We'd better not forget 1992

By Samuel L. Blumenfeld
web posted January 1, 2001

With liberals howling that Gore won the popular vote and that the Republicans stole the election in Florida, it's a good idea to go back to November 1992 and review what happened in that election. Bill Clinton won the election by winning 370 electoral votes in 34 states, but he received only 43 per cent of the popular vote. Which means that 57 per cent of the voters did not want Clinton as president. That was clearly a massive repudiation of the Democrat Party and the liberal philosophy of government it stands for. In other words, the most moderate of Democrats, as Clinton was then portrayed, could not muster more than 43 per cent of the popular vote. Only a split in the conservative vote permitted the Democrats to win the White House.

There is no doubt that those who voted for Ross Perot were more conservative than liberal. George Bush lost because he made a fatal mistake by repudiating his "no new taxes" campaign promise. In fact, the only time Bush sounded like a real conservative was when he made his famous "read my lips" speech written by conservative firebrand Peggy Noonan. Conservatives had hoped that Bush had undergone a conversion and really believed in what he was saying. But when he surrendered to liberal congressional pressure and agreed to raise taxes, conservatives felt betrayed and humiliated.

Conservatives had wanted Bush to stand up to the liberals in the way that he had stood up against Saddam Hussein. But he refused to do so, and thus lost the support of many conservatives. Vice President Dan Quayle made it clear that he believed the Bush tax increase was responsible for the prolonged recession. In other words, Bush not only reneged on his pledge of no new taxes, but helped bring about the very recession that became his undoing.

What the new President-elect, George W. Bush, knows is that if he doesn't push through his tax cut, we will have a recession. And that is why the Democrats are against it. They want a recesssion so that they can make a strong comeback in 2002 on the back of a Dubya recession.

Incidentally, in 1992 Clinton won a majority of votes in only two states, Arkansas and Maryland, and also in the District of Columbia. In California he got 46 per cent, while Bush/Perot got 53 per cent. Even in Tennessee, with Gore on the ticket, Clinton got 47 per cent of the vote, Bush/Perot 52 per cent. Clinton got less than 45 per cent of the vote in 35 states, yet he picked up their electoral votes. In reality, the election of 1992 was a conservative popular landslide but a liberal victory, all because of the split in the conservative vote.

Ross PerotIn 1992, Perot was a formidable factor. He managed to garner 20 per cent or more of the popular vote in 30 states. He got 27 per cent in Alaska, 24 per cent in Arizona, 21 per cent in California, 27 per cent in Idaho, 30 per cent in Maine, and so on. Ralph Nader hardly got 5 per cent anywhere in this last election.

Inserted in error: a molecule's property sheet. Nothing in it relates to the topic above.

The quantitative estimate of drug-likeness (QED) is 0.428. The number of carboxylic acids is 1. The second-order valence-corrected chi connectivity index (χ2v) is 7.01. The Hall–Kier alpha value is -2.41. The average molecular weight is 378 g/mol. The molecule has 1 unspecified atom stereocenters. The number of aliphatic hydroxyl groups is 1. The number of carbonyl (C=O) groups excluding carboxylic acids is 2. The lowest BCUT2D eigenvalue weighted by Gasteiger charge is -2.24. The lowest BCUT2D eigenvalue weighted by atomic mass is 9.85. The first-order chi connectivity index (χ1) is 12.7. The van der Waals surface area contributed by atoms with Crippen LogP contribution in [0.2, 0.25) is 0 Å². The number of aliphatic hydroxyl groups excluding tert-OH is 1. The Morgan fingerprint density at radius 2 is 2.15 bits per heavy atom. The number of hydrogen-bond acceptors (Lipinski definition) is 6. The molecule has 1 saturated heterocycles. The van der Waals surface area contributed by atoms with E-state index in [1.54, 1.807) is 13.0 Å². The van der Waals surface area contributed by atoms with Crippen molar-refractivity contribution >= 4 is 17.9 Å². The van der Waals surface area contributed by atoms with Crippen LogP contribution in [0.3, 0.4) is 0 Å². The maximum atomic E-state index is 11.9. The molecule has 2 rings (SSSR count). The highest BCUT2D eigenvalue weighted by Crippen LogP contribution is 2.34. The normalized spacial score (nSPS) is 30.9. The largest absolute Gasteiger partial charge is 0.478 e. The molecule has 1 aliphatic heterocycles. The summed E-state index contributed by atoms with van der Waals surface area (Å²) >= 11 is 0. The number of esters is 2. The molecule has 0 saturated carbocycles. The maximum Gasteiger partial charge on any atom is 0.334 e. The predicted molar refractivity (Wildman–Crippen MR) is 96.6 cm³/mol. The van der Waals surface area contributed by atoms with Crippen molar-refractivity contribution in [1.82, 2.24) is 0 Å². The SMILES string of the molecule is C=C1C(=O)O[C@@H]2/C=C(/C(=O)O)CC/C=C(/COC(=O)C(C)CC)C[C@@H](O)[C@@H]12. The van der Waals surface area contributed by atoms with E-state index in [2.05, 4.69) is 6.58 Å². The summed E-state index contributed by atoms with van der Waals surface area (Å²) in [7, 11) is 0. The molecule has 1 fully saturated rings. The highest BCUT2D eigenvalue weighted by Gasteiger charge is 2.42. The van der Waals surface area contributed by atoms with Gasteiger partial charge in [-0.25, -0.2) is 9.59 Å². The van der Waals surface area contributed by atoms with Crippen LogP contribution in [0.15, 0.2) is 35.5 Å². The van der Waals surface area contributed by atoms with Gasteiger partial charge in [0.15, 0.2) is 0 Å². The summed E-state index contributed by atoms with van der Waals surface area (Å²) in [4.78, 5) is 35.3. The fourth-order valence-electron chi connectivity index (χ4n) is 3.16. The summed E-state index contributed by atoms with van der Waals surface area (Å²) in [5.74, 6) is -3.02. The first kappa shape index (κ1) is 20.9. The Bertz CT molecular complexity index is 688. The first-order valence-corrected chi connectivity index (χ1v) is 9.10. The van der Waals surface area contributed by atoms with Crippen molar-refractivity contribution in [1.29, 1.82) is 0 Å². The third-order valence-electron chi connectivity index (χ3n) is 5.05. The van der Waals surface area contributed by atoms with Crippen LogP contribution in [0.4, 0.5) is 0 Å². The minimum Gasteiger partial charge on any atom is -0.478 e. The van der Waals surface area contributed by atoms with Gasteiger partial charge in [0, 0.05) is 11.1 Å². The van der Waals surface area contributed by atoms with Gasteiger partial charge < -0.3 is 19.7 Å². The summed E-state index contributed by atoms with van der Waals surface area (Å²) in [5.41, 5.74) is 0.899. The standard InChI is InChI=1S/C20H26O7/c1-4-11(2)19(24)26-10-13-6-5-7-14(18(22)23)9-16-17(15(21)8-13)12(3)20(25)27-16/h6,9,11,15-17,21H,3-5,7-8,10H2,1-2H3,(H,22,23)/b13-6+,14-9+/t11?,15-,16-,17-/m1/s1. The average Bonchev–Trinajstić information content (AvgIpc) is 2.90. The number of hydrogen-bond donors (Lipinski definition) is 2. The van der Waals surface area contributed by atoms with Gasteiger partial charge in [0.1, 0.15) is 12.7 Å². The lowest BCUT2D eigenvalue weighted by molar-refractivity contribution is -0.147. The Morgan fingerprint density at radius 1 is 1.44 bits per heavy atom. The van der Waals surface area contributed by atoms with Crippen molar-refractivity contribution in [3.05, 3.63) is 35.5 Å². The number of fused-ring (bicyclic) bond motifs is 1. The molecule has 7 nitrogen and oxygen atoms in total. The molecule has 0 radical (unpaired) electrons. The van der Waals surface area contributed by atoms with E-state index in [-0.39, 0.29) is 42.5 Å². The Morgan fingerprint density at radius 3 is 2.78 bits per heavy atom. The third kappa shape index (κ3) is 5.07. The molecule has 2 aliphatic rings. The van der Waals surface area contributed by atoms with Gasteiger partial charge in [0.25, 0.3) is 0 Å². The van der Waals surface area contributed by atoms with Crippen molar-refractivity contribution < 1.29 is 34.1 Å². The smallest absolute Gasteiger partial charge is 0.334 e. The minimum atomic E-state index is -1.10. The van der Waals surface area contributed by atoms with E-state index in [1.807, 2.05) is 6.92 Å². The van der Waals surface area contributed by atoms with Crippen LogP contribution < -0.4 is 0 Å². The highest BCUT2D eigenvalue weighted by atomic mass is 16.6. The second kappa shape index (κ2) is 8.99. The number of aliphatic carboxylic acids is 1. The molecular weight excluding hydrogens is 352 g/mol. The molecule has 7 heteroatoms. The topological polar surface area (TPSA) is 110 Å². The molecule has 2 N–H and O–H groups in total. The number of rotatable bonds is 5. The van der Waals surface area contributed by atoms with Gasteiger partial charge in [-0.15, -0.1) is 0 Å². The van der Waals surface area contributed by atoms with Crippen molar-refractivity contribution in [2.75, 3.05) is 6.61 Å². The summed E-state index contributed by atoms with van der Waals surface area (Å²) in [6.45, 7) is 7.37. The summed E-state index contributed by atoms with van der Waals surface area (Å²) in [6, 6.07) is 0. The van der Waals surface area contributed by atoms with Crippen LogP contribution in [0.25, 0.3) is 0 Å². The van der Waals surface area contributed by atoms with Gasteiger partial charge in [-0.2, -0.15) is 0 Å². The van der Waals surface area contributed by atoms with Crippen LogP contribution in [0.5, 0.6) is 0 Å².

Back in 1992, Don Feder, columnist for the Boston Herald, gave his own evaluation of conservative disillusionment with Bush, which led to his defeat. He wrote:

After winning as a conservative in 1988, Bush extended an olive branch to his enemies and his middle finger to his erstwhile allies. He signed the quota bill, and all the racial con men were for him this year, weren't they? He initialed the Clean Air Act, and all the environmental wackos were in his corner, weren't they? He signed the Hate Crimes Bill and invited homosexual activists to the White House for the signing, and that crowd clambered aboard his reelection bandwagon, didn't they?

And what did he do for his core constituency from 1988? For evangelicals, he appointed John Frohmayer head of the National Endowment for the Arts and stuck with him through Mapplethorpe and "Piss Christ." His first Supreme Court appointment voted to uphold Roe v. Wade and declare a graduation invocation a violation of the First Amendment.

For fiscal conservatives, he raised taxes, rolled over for congressional spending, re-regulated and gave us the greatest bureaucratic expansion of all time.

It is obvious that George W. is not about to make the mistakes his father made. He has 100 days to prove that he has a conservative vision and the guts to stand up to the liberals who will keep questioning his legitimacy. The county-by-county map of the election results showed Bush enjoying a clean sweep across the entire nation, with Democrat islands of strength concentrated in the large cities on both coasts.

Of course, black voters in these concentrated areas feel cheated because, despite all their efforts at a massive turnout, they lost by a small number of votes in Florida. They were promised the moon if they voted, but what they got is George W. Bush.

The Democrats are pinning their hopes to recapture Congress on the election in 2002. They will do all in their power to sabotage the Bush presidency. The tax cut will be the main battlefield, and we shall see in that battle whether or not George W. has what it takes to quash his liberal enemies and deliver on his campaign promises. ESR

Samuel L. Blumenfeld is the author of eight books on education, including: "NEA: Trojan Horse in American Education," "The Whole Language/OBE Fraud," "Homeschooling: A Parents Guide to Teaching Children," "How to Tutor," and "Alpha-Phonics: A Primer for Beginning Readers." Blumenfeld's books are available on Amazon.com.




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